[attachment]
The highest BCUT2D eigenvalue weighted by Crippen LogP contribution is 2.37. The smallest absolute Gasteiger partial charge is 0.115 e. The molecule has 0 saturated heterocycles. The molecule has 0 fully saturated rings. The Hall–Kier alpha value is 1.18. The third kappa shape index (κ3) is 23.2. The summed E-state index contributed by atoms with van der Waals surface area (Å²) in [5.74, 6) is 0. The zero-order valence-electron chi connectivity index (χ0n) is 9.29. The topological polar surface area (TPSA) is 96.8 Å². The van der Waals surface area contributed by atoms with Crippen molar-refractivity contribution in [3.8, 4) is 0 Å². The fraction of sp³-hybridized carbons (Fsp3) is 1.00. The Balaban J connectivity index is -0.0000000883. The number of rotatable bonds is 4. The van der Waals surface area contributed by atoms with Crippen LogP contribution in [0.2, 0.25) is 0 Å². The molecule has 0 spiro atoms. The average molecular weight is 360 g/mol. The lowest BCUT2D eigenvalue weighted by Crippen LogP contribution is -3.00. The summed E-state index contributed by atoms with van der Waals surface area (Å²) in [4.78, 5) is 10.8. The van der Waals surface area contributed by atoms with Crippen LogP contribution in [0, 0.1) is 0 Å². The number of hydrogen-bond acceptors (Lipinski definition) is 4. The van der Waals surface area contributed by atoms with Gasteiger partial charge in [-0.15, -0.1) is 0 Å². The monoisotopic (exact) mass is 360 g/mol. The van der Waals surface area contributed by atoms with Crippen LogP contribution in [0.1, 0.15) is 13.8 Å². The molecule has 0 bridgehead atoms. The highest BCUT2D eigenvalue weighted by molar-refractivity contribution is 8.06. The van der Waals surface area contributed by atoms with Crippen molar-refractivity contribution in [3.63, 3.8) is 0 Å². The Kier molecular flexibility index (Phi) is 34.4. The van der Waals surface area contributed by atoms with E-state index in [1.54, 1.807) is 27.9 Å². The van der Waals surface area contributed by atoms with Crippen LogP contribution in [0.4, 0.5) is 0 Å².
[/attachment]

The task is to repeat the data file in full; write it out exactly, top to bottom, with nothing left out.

The highest BCUT2D eigenvalue weighted by Crippen LogP contribution is 2.37. The smallest absolute Gasteiger partial charge is 0.115 e. The molecule has 0 saturated heterocycles. The molecule has 0 fully saturated rings. The Hall–Kier alpha value is 1.18. The third kappa shape index (κ3) is 23.2. The summed E-state index contributed by atoms with van der Waals surface area (Å²) in [5.74, 6) is 0. The zero-order valence-electron chi connectivity index (χ0n) is 9.29. The topological polar surface area (TPSA) is 96.8 Å². The van der Waals surface area contributed by atoms with Crippen molar-refractivity contribution in [3.8, 4) is 0 Å². The fraction of sp³-hybridized carbons (Fsp3) is 1.00. The Balaban J connectivity index is -0.0000000883. The number of rotatable bonds is 4. The van der Waals surface area contributed by atoms with Crippen LogP contribution in [0.2, 0.25) is 0 Å². The molecule has 0 spiro atoms. The average molecular weight is 360 g/mol. The lowest BCUT2D eigenvalue weighted by Crippen LogP contribution is -3.00. The summed E-state index contributed by atoms with van der Waals surface area (Å²) in [4.78, 5) is 10.8. The van der Waals surface area contributed by atoms with Crippen LogP contribution in [0, 0.1) is 0 Å². The number of hydrogen-bond acceptors (Lipinski definition) is 4. The van der Waals surface area contributed by atoms with Gasteiger partial charge in [-0.15, -0.1) is 0 Å². The monoisotopic (exact) mass is 360 g/mol. The van der Waals surface area contributed by atoms with Crippen LogP contribution in [0.1, 0.15) is 13.8 Å². The molecule has 0 bridgehead atoms. The highest BCUT2D eigenvalue weighted by molar-refractivity contribution is 8.06. The van der Waals surface area contributed by atoms with Crippen molar-refractivity contribution in [3.63, 3.8) is 0 Å². The Kier molecular flexibility index (Phi) is 34.4. The van der Waals surface area contributed by atoms with E-state index in [1.54, 1.807) is 27.9 Å². The van der Waals surface area contributed by atoms with Crippen LogP contribution in [0.4, 0.5) is 0 Å².